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The difference between WIFI standard 11ax and 11ac Apr 13, 2018

The emergence of the 802.11ax standard has brought new challenges. However, when we put it together with the 11ac standard, which is widely used nowadays, we may not be able to accurately and clearly distinguish between the specific technical differences between the two, and we may even have doubts. 11ac has been able to meet the needs of families well. Do we really need 11ax?

?802.11ax is also known as High-Efficiency Wireless (HEW), which increases the average transmission rate for each user in a dense user environment by more than 4 times, which is to provide more users in a high-density environment. And stable data flow (average transmission rate) will effectively reduce network congestion and significantly increase wireless speed and coverage.

In addition, the 802.11ax standard is not only backward compatible with 11a/b/n/ac, but also can increase the average transmission rate for each user in high-density scenarios such as train stations and airports by a factor of four. Although similar to 11ac in terms of data rate and channel width, it can be used with 1024-QAM to provide new modulation and coding combinations (MCS 10 and 11). Not only that, but also through the MU-MIMO and OFDMA technology, the specified downlink and uplink multi-user operations.

11ax also provides 4x OFDM FFT, narrower subcarrier spacing (4x density), and 4x code time to improve multipath attenuation and outdoor robustness and performance, as well as traffic and channel access situation. Because of its better power management, it can provide longer battery life.

Based on the above "capabilities", what are the target application requirements for 802.11ax? The first is the removal of mobile data. By 2020, Wi-Fi offloads generated each month will reach 38.1 EB, and continue to exceed the monthly mobile traffic (30.6 EB) estimate, equivalent to moving more than 6,000 Blu-ray movies per minute on these networks; Secondly, with a large number of access points and a high-density environment where users hold heterogeneous devices, it is necessary to know “airport Wi-Fi” or “home Wi-Fi”; and thirdly, to adapt well to outdoor and Mix outdoor environment.

In contrast, although the 802.11ac standard can achieve nearly 866 Mbit/s link speeds in a single spatial stream, 160 MHz wider channels, and 256-QAM modulation orders when using 8 spatial streams (standard specification With an upper limit of 11), 11ac will achieve a theoretical speed of up to 6.97 Gbit/s. But! If you are not in the RF lab, it will be difficult to implement a high-speed 7Gbit/s wireless network. Therefore, in a real airport terminal, whenever you want to connect to a public Wi-Fi Internet connection or check your e-mail, the speed of your Internet connection is crumbled.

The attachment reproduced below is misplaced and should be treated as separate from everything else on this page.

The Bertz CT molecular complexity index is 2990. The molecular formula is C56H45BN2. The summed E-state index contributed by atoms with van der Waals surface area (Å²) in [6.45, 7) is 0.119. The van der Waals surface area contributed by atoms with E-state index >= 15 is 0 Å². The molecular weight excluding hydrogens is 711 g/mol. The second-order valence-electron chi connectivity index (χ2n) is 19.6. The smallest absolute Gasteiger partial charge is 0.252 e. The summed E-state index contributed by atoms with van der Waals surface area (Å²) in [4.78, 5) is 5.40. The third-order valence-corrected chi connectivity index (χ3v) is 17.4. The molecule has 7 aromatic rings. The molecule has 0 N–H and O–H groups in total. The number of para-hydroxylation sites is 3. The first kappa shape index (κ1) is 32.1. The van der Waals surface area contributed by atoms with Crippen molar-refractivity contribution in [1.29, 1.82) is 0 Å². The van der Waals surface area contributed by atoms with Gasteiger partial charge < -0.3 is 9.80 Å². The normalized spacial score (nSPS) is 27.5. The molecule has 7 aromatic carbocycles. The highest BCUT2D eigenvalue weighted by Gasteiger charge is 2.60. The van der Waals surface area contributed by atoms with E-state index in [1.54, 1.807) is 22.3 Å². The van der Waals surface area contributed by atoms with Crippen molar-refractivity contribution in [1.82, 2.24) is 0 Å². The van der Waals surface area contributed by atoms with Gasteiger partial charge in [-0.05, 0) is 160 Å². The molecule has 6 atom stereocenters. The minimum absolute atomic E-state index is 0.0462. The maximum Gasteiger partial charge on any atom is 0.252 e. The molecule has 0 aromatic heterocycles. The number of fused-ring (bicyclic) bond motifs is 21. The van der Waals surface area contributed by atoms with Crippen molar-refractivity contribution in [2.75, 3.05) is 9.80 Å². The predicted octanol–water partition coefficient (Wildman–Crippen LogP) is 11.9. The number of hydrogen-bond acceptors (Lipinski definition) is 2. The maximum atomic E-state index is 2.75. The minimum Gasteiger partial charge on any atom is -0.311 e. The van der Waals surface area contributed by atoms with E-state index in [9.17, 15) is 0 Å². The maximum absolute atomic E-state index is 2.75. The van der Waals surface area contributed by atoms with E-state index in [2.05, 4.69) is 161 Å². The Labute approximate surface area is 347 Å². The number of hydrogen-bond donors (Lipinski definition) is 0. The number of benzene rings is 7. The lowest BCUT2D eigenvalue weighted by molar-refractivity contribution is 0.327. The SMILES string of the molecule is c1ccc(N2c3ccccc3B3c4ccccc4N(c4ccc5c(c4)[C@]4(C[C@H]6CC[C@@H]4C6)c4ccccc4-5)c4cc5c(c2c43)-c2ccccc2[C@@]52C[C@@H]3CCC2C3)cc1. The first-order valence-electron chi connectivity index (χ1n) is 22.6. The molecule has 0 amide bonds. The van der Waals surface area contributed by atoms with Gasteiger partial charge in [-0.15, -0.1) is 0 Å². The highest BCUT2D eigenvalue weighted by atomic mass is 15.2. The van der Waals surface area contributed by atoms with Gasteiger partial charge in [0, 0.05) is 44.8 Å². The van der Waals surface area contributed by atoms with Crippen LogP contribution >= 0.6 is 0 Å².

Another important point must be got. We say that 802.11ac only operates in the 5GHz band, while 802.11ax can 'take all' of the 2.4GHz and 5GHz dual bands. However, 11ax also covers a major change, which is to reduce the subcarrier spacing to 1/4 of the previous 802.11 standard to preserve the existing channel bandwidth.

Not only that, 802.11ax employs both single-user and multi-user modes of operation. In the single user sequence mode, as long as the wireless STA (radio base station) obtains the media access right, it will perform one data transmission and receiving operation each time; in the multi-user mode, multiple non-AP STA operations may be performed synchronously. , And the standard will further divide this mode into lower chain and uplink users. Speaking of this, you may feel confused, so we made a table to compare the differences between 11ac and 11ax more intuitively:

The 802.11ax wireless standard that we are talking about today actually has many technical advantages. Even some of the unfamiliar vocabulary we haven't even listened to, let alone those highly sophisticated technologies that alone can run at 2.4G and The 5G band has been very lovable. So powerful, when will it be widely available? Actually, Broadcom, Qualcomm, Marvell and other chip manufacturers have all launched chip products based on 802.11ax technology. Network equipment manufacturers such as Asustek and Ruijie have also launched corresponding home and enterprise products, but only currently support 11ax terminals. Not yet published, I believe this is only a matter of time under the general trend.